|Image 4: For Arnold (you know he is my favorite ;-) "the pump is like cumming ... like having sex with a woman" ... well, we all know how much he enjoys both, and it was the former joy, the one from the pump, him on track and made him succeed (still from video).|
Your muscle get a real a tight feeling [...] that's the pump [...] it feels different, it feels fantastic [...] it is as having sex with a women [...] I am cumming day and night ... it's terrific, I am in heaven (if you don't believe he said that, watch the video)Do you see the pattern? Think of the fat lady that was holding on to the inclined treadmill, trampling away sweating, when you were doing your HIIT on the stair-master. Do you see a pattern?
Well, obviously both Arnold and the lady wanted to improve their physique. For the Governator, however, it was a necessary consequence of his life-style, a life-style that was based on doing what he loved to do. For the lady you saw on the treadmill, on the other hand, it was something alien - a physique "those other all have", something "nature has given those skinny anorexic chicks", something she "can work for as hard as she wants, but will never achieve". Be honest with yourself: Who are you? Arnold or the lady on the stairmaster?
Did I just hear you say that "it is not my fault, Dr. Andro!"?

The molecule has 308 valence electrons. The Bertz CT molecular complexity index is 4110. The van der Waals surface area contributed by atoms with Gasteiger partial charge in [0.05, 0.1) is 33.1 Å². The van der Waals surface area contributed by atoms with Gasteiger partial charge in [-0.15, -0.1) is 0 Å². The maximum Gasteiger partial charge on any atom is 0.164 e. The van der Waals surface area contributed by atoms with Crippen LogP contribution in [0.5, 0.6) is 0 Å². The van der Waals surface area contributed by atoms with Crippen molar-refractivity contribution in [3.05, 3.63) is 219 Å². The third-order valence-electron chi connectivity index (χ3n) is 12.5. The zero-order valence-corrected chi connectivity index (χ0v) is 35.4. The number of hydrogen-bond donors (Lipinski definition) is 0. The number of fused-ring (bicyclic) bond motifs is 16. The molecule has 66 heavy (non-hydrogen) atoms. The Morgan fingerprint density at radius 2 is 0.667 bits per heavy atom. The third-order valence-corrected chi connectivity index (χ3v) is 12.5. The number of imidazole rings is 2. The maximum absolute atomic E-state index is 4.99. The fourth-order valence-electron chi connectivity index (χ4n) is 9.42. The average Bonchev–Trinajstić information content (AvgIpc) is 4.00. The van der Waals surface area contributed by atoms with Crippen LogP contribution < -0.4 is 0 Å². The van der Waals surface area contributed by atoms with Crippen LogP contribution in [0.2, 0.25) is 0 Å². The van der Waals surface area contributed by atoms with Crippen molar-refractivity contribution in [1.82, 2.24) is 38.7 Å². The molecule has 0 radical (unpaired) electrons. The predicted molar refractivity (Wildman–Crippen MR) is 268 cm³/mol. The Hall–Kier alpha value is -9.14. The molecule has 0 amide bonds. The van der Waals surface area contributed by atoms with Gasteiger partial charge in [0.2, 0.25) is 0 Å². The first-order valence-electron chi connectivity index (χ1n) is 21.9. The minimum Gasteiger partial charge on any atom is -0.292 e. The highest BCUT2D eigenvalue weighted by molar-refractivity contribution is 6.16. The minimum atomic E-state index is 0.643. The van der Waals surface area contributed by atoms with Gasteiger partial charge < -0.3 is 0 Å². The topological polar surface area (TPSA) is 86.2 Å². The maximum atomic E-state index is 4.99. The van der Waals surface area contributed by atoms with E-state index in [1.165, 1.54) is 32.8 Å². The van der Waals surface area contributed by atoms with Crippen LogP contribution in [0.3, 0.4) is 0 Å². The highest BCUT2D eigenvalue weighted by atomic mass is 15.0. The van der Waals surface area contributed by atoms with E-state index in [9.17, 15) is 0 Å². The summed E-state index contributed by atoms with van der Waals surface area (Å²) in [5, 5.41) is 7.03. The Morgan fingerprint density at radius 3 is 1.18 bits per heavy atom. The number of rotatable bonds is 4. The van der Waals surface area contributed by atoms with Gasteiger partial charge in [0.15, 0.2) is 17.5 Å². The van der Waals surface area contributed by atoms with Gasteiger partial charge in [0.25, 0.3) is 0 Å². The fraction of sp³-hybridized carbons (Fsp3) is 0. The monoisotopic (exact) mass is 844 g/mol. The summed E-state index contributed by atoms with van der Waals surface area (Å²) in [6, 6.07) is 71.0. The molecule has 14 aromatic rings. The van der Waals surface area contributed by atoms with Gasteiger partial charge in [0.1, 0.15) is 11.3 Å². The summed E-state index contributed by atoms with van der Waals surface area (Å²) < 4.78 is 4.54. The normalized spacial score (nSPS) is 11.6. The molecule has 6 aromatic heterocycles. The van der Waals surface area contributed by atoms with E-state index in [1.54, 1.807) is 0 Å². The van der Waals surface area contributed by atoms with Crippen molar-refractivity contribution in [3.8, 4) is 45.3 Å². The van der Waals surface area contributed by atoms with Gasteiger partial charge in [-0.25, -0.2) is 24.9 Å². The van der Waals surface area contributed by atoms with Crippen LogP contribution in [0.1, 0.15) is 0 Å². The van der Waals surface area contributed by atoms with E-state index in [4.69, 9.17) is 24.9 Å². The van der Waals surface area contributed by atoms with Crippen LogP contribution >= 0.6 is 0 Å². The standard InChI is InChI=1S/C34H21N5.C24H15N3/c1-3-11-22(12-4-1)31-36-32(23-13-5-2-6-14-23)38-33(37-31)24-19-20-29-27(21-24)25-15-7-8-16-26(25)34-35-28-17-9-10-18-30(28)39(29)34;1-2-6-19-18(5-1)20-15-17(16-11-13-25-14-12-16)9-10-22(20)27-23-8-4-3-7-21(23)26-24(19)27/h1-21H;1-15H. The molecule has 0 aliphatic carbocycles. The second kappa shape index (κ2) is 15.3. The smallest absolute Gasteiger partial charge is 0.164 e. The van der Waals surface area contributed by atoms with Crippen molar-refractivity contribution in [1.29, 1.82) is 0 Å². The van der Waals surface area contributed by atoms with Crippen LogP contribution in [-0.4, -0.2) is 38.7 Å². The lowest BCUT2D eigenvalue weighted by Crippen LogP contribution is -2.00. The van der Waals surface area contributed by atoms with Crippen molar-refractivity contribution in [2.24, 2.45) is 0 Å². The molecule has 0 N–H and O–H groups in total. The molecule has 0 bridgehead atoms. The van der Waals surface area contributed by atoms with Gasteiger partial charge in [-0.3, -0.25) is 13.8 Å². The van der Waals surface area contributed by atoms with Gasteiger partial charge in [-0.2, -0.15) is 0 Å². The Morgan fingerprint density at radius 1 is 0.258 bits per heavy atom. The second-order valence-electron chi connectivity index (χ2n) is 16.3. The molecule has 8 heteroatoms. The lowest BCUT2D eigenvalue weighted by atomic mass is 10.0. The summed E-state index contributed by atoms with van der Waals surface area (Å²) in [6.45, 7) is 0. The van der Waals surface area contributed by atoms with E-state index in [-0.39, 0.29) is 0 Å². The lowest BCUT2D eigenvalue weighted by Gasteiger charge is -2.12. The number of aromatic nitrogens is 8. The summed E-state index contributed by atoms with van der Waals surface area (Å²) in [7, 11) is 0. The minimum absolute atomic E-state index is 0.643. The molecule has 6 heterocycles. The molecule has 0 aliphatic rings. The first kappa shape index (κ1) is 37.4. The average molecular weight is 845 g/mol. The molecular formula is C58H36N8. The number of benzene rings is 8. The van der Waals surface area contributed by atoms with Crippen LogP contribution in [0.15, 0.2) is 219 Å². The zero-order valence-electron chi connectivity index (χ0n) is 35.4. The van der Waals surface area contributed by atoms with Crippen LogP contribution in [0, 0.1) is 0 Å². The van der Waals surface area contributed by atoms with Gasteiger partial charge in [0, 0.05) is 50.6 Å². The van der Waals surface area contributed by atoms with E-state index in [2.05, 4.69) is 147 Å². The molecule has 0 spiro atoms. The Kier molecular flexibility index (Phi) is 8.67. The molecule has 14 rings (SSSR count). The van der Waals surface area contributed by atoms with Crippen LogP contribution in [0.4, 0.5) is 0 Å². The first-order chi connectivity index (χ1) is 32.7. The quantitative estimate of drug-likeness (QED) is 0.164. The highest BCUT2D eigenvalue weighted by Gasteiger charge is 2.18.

|Image 5: "Good" or "bad" this DNA helix is a part of your setup for success. Trust me - a few pathologic exceptions aside - it will only hinder your success if you lull yourselves into believing that it does.|
You need to realize that whatever the central aspect of your motivational elevator pitch is going to be ...
- looking good naked (how do you define that?)
- never being called "skinny bitch/bastard", again (are you sure that is only an issue of how you look?)
- not being the fat guy/girl, any more (what do you think will change, then?)
- eventually get rid of the constant fatigue (could the fatigue be the result of trying to achieve unrealistic aims?)
- adding +20lbs of lean muscle to my frame (what will you have achieved then? will this be enough? or are you going to want more?)
- losing -50lbs of fat (is it just the figure on the scale you are looking for?)
- getting off your diabetes drugs (do you have an idea why you maneuvered yourself into this situation in the first place?)
- living into your 100s (do you just want to live long or is this more about good health into the old age?)
- and so on and so forth
Homework for the next installment: Post your elevator pitch
|Figure 2: Robb Wolf once mentioned the "performance - health - longevity triple point" in one of his numerous insightful blogposts on his webpage. In essence the figure above expands on his idea: You obviously cannot max out on all of the items. Notwithstanding, all of them are attached to the very same life-style foundation and the practical overemphasis of any of them may have pathological consequence (Adonis complex, depression, drug addiction, obesity, anorexia, ...).|
And don't forget, where you came from. Maybe you've just been straying around, because your present elevator pitch incorporates two or more of the partly diametrically opposed extremes in figure 2? Think about it. Have you ever seen an Olympic athlete partying 5 days à week, who goes to bed at 4am has pizza for "breakfast" at 4pm and improves the world record at 8pm? Probably not. So incorporating diametrically opposed extremes into your elevator pitch is about as much a no-go as having none at all, remember that before you go public - I mean, what would the world think if your plan to have french fries instead of the pizza and them perform a new world record fails?